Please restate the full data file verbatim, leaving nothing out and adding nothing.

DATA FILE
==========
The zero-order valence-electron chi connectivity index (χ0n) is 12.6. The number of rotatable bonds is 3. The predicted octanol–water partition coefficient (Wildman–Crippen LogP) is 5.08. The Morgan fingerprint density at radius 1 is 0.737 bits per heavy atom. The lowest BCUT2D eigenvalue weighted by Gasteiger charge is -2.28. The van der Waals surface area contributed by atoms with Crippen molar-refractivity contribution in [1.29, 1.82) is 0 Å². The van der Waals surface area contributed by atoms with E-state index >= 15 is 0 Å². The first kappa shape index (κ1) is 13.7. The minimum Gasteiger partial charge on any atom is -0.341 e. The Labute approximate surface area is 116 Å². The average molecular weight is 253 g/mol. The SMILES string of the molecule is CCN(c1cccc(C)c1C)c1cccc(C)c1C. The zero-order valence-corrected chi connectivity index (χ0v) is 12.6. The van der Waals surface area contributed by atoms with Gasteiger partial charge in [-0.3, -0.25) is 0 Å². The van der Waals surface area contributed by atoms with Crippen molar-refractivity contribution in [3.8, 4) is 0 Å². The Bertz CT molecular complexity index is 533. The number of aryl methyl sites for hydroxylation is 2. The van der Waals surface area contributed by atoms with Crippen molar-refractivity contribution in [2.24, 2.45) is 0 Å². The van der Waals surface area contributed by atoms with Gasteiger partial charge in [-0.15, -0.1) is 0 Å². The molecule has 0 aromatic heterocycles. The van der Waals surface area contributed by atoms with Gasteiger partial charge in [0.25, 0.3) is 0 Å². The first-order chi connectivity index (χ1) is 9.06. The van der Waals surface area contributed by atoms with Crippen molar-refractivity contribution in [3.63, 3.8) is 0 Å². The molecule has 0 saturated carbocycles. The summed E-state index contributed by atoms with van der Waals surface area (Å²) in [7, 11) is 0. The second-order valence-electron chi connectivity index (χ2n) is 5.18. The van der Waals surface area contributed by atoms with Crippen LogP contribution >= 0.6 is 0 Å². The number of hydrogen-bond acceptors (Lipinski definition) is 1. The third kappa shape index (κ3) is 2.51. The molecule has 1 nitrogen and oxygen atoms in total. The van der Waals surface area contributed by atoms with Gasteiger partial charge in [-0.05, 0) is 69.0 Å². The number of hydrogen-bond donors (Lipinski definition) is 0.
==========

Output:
The zero-order valence-electron chi connectivity index (χ0n) is 12.6. The number of rotatable bonds is 3. The predicted octanol–water partition coefficient (Wildman–Crippen LogP) is 5.08. The Morgan fingerprint density at radius 1 is 0.737 bits per heavy atom. The lowest BCUT2D eigenvalue weighted by Gasteiger charge is -2.28. The van der Waals surface area contributed by atoms with Crippen molar-refractivity contribution in [1.29, 1.82) is 0 Å². The van der Waals surface area contributed by atoms with E-state index >= 15 is 0 Å². The first kappa shape index (κ1) is 13.7. The minimum Gasteiger partial charge on any atom is -0.341 e. The Labute approximate surface area is 116 Å². The average molecular weight is 253 g/mol. The SMILES string of the molecule is CCN(c1cccc(C)c1C)c1cccc(C)c1C. The zero-order valence-corrected chi connectivity index (χ0v) is 12.6. The van der Waals surface area contributed by atoms with Gasteiger partial charge in [-0.3, -0.25) is 0 Å². The van der Waals surface area contributed by atoms with Crippen molar-refractivity contribution in [3.8, 4) is 0 Å². The Bertz CT molecular complexity index is 533. The number of aryl methyl sites for hydroxylation is 2. The van der Waals surface area contributed by atoms with Crippen molar-refractivity contribution in [2.24, 2.45) is 0 Å². The van der Waals surface area contributed by atoms with Gasteiger partial charge in [-0.15, -0.1) is 0 Å². The molecule has 0 aromatic heterocycles. The van der Waals surface area contributed by atoms with Gasteiger partial charge in [0.25, 0.3) is 0 Å². The first-order chi connectivity index (χ1) is 9.06. The van der Waals surface area contributed by atoms with Crippen molar-refractivity contribution in [3.63, 3.8) is 0 Å². The molecule has 0 saturated carbocycles. The summed E-state index contributed by atoms with van der Waals surface area (Å²) in [7, 11) is 0. The second-order valence-electron chi connectivity index (χ2n) is 5.18. The van der Waals surface area contributed by atoms with Crippen LogP contribution >= 0.6 is 0 Å². The number of hydrogen-bond acceptors (Lipinski definition) is 1. The third kappa shape index (κ3) is 2.51. The molecule has 1 nitrogen and oxygen atoms in total. The van der Waals surface area contributed by atoms with Gasteiger partial charge in [-0.05, 0) is 69.0 Å². The number of hydrogen-bond donors (Lipinski definition) is 0.